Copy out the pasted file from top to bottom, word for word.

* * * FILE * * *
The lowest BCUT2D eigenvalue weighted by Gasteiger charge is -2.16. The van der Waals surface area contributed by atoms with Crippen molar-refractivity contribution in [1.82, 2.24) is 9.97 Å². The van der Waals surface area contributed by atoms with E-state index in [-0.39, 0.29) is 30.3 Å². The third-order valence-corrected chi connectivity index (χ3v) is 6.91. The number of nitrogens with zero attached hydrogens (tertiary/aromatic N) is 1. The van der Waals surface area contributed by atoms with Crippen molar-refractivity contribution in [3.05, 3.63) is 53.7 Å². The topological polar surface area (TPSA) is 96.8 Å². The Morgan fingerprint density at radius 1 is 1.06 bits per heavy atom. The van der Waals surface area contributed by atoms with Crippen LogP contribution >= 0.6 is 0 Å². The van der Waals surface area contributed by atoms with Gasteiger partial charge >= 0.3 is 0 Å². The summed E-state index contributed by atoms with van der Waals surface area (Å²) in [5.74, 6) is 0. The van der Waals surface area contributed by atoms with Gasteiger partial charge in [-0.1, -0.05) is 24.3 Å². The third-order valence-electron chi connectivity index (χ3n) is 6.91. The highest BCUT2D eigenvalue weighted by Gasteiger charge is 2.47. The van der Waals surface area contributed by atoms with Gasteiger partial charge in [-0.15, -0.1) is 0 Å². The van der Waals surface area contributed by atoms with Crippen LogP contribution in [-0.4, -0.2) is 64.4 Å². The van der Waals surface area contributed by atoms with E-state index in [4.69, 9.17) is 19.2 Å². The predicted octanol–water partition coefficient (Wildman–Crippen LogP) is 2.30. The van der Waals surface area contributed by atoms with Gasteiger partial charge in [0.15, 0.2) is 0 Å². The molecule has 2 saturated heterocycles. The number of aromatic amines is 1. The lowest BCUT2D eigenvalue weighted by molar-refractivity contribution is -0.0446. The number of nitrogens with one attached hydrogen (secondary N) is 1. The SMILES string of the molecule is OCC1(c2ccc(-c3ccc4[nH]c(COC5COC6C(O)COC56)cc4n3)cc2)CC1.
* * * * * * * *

The lowest BCUT2D eigenvalue weighted by Gasteiger charge is -2.16. The van der Waals surface area contributed by atoms with Crippen molar-refractivity contribution in [1.82, 2.24) is 9.97 Å². The van der Waals surface area contributed by atoms with E-state index in [-0.39, 0.29) is 30.3 Å². The third-order valence-corrected chi connectivity index (χ3v) is 6.91. The number of nitrogens with zero attached hydrogens (tertiary/aromatic N) is 1. The van der Waals surface area contributed by atoms with Crippen molar-refractivity contribution in [3.05, 3.63) is 53.7 Å². The topological polar surface area (TPSA) is 96.8 Å². The Morgan fingerprint density at radius 1 is 1.06 bits per heavy atom. The van der Waals surface area contributed by atoms with Crippen LogP contribution >= 0.6 is 0 Å². The van der Waals surface area contributed by atoms with Gasteiger partial charge >= 0.3 is 0 Å². The summed E-state index contributed by atoms with van der Waals surface area (Å²) in [5.74, 6) is 0. The van der Waals surface area contributed by atoms with Gasteiger partial charge in [-0.1, -0.05) is 24.3 Å². The third-order valence-electron chi connectivity index (χ3n) is 6.91. The highest BCUT2D eigenvalue weighted by Gasteiger charge is 2.47. The van der Waals surface area contributed by atoms with Gasteiger partial charge in [-0.15, -0.1) is 0 Å². The van der Waals surface area contributed by atoms with Crippen LogP contribution in [-0.4, -0.2) is 64.4 Å². The van der Waals surface area contributed by atoms with E-state index in [4.69, 9.17) is 19.2 Å². The predicted octanol–water partition coefficient (Wildman–Crippen LogP) is 2.30. The van der Waals surface area contributed by atoms with Gasteiger partial charge in [0.15, 0.2) is 0 Å². The molecule has 2 saturated heterocycles. The number of aromatic amines is 1. The lowest BCUT2D eigenvalue weighted by molar-refractivity contribution is -0.0446. The number of nitrogens with one attached hydrogen (secondary N) is 1. The SMILES string of the molecule is OCC1(c2ccc(-c3ccc4[nH]c(COC5COC6C(O)COC56)cc4n3)cc2)CC1.